Bertram James Glover was born on May 10, 1903 in Dundee, Scotland. His father, William John Glover, was born July 1, 1874 in Jersey City, New Jersey of Irish ancestry. His mother, Mary Glover, was born August 12, 1871 in Gosport, England. His parents married in Dundee, Scotland, on July 14, 1898. They had three children, all of whom were born in Scotland, where his father was employed as a bricklayer. His older brother Edward was born in 1899. His older sister Mabel Anne was born in 1900.
In 1916 his father returned to America with the eldest son, Edward, who was eighteen years old. They settled in Buffalo, New York, where his father worked as a bricklayer for the Lackawanna Steel Company. His brother Edward worked as a draftsman for the same company. They lived at 11 Ashton Place in Buffalo, near West Seneca, which is in an area known as "The Southtowns."
In 1917 his father and older brother moved to 28 Allegany Street, and then one year later they moved to 68 Ashton Street in the same area.
On July 9, 1918 his mother brought the two younger children to live in America. They sailed from Liverpool to New York City. At that time he was fifteen years old. His passport described him as having gray eyes, light brown hair and "the complexion of a fish."
His mother worked as a clerk at a local fruit store, while he and his sister attended local public schools, where most of their classmates had a father that worked at the massive Lackawanna steel plant.
In 1921 he graduated South Park High School. He had a natural talent for drawing and contributed illustrations to the year book of his graduating class.
Also in 1921 the American modern art master Charles Burchfield (1893-1967) moved to Buffalo to work as a designer at the H. M. Birge Wallpaper Manufacturing Company. He remained in "The Southtowns" area for the rest of his life, where he painted landscapes of local scenes in a mystical expressionist style, for which he was eventually renowned. The artist's studio, home and surrounding acres are now preserved as the Birchfield Nature & Art Center.
From the 1920s to the 1960s Bertram Glover and Charles Burchfield remained neighbors and they both painted landscapes of the same local scenes, so it is reasonable to assume they were well acquainted. In fact Glover's earliest works from the 1920s seem to reflect the influential example of the older artist.
Although there is much to learn from studio visits and outdoor sketching trips with an admired artist, nothing can replace the basic foundation of professional academic art training, such as Burchfield had received from Henry Keller (1869-1949) at the Cleveland Institute of Art before moving to "The Southtowns" area of Buffalo.
So in 1925, at the age of twenty-two, Glover followed the example of Burchfield and enrolled in art school. He moved to New York City to study at the Art Students League. He lived in a lodging house at 175 West 78th Street on Manhattan's Upper West Side.
In 1927, while still an art student, he began to paint covers for pulp magazines. Over the next six years his work appeared on Thrills, The Underworld Magazine, Complete Underworld Novelettes, and Aces. He also painted the cover for the first issue of The Phantom Detective. His cover paintings for pulp magazines are signed with only his initials "B.G." This may indicate a preference to maintain a low profile and preserve his artistic reputation, while he earned his income from the typically low-paying pulps.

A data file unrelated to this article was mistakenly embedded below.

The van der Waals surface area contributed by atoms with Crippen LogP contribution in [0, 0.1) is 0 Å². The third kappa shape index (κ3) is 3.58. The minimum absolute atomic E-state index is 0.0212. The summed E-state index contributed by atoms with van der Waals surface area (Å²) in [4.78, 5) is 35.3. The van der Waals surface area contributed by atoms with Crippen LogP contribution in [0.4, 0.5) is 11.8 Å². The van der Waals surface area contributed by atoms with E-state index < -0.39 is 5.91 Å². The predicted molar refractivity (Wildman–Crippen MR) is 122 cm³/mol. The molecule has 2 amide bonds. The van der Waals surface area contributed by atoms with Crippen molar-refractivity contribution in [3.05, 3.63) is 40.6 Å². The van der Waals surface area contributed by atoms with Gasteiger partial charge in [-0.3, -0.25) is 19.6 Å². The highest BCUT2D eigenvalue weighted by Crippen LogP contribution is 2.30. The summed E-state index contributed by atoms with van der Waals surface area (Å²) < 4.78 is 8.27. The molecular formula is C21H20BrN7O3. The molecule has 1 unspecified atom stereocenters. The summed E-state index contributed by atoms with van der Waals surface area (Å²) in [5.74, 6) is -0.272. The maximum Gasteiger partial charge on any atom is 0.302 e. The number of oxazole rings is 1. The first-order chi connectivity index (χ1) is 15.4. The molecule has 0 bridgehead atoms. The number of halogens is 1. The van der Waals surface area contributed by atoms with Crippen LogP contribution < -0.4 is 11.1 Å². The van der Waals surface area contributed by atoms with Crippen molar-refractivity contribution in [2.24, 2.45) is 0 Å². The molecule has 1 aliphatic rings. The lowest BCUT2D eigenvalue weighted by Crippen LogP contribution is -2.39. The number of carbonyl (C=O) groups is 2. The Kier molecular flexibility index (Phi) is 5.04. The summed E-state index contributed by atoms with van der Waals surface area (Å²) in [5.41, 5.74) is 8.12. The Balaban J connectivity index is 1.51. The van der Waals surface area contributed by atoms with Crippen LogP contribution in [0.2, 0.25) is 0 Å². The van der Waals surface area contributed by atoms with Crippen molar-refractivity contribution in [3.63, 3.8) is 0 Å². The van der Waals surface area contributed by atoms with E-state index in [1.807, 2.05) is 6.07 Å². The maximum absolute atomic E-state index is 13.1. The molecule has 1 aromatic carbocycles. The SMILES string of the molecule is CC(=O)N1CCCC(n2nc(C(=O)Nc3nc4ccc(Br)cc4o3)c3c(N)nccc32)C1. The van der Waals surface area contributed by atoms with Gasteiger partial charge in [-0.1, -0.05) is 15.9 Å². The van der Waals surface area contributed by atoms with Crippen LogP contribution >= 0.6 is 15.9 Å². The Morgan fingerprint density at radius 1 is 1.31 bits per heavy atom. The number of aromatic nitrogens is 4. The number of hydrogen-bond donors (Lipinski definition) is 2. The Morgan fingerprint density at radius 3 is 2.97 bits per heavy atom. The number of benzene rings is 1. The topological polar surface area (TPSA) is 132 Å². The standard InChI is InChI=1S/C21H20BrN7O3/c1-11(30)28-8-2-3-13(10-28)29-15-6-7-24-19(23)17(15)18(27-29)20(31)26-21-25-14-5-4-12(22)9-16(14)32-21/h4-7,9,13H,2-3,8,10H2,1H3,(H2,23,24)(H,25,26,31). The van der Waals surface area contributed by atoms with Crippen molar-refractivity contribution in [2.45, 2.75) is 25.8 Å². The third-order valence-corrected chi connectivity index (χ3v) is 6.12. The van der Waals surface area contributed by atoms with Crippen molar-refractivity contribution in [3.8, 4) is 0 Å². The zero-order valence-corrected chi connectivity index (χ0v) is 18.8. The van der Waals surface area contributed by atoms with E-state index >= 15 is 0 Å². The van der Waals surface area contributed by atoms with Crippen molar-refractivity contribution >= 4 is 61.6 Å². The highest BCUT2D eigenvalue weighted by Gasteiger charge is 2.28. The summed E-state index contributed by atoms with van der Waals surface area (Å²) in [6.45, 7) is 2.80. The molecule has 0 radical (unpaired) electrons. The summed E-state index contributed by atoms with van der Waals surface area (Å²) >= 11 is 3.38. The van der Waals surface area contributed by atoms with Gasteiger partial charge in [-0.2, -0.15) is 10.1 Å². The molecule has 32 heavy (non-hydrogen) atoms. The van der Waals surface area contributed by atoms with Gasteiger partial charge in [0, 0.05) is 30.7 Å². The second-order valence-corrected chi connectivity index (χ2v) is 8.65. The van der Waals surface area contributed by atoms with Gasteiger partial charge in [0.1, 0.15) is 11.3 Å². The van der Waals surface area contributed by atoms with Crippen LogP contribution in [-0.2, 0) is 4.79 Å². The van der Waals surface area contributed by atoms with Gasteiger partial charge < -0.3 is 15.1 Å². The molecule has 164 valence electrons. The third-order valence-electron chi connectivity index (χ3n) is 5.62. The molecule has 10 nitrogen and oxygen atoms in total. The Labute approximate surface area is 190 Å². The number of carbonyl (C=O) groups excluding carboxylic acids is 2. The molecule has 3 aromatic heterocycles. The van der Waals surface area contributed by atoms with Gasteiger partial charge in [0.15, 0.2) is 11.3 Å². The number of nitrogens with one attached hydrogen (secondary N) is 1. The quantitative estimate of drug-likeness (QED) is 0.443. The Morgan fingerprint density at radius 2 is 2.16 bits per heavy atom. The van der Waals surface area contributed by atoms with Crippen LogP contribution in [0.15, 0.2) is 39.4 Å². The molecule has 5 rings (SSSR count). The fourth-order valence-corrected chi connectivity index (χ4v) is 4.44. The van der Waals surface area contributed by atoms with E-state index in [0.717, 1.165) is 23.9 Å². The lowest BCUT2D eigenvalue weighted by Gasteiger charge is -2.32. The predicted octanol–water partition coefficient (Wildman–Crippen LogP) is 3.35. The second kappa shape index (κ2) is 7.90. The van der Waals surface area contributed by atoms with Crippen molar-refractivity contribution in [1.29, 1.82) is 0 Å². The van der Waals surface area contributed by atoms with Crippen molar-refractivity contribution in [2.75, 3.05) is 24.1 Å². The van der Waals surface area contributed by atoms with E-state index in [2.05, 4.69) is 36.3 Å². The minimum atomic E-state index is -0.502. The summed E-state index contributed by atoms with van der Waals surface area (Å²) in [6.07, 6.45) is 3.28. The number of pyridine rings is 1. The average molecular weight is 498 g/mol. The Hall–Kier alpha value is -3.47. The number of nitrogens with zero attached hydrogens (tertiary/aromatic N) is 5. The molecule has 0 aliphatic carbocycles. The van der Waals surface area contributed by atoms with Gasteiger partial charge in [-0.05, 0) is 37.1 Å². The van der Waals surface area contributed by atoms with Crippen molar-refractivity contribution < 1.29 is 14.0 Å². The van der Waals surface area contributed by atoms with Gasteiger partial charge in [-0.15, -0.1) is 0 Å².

By 1930 he had completed his studies and returned to "The Southtowns" to live with his parents at 34 Fifth Street. He worked as a salesman for a paper manufacturer. His unmarried older sister still lived at home and worked as a stenographer and book keeper for a wholesale electrical product company. The older brother Edward had married and moved to the Bronx, where he worked as an accountant for the Pennsylvania Rail Road Company, while his brother's wife Margaret was a public school teacher.
In 1931 one of his paintings was included in the Annual Exhibition of the National Academy of Design in NYC. His fellow exhibitors included American modern art masters Stuart Davis (1892-1964), Milton Avery (1885-1965), and Max Weber (1881-1961).
In 1932 his paintings were again included in a group exhibition with these same artists at the Juried Annual show of the College Art Association.
In 1937 his painting was included in an Annual exhibition of local artists at the Albright Knox Gallery in Buffalo. His work continued to appear in this annual show for several years and received several prizes.
In 1938 he married his wife, Ellen Glover, who was born 1915 in New York. She was a college graduate.
In 1940 he and his wife lived at 1428 Union Road in West Seneca, which is four blocks from the home of Charles Burchfield. Along with his landscape paintings Bertram Glover continued to work as a commercial artist.
In 1940 he opened the Glover, Hermes & Adams Studio with two partners, Robert C. Hermes and Charles F. Adams, who were commercial artists. Their office was in a three-story red-brick factory building at 588 Monroe Street in Buffalo.
In 1944 he illustrated The Songs of Robert Louis Stevenson for a Buffalo publisher.
That same year he also contributed illustrations to The Bellringer a wartime periodical of the Bell Aircraft Corporation, which was founded by Larry Bell in Buffalo, NY, when the Consolidated Aircraft moved to San Diego and vacated their plant at 2050 Elmwood Avenue.
In 1947 his illustrations for a series of advertisements for Kendall Oil appeared in The Saturday Evening Post.
He continued to work as an illustrator and a landscape painter for the rest of his life.
In 1960 a retrospective exhibition of his landscape paintings was shown at the Albright-Knox Gallery in Buffalo, NY.
Bertram Glover died of a heart attack at the age of sixty at his home in "Ihe Southtowns" area of Buffalo, NY, on March 15, 1964.
© David Saunders 2012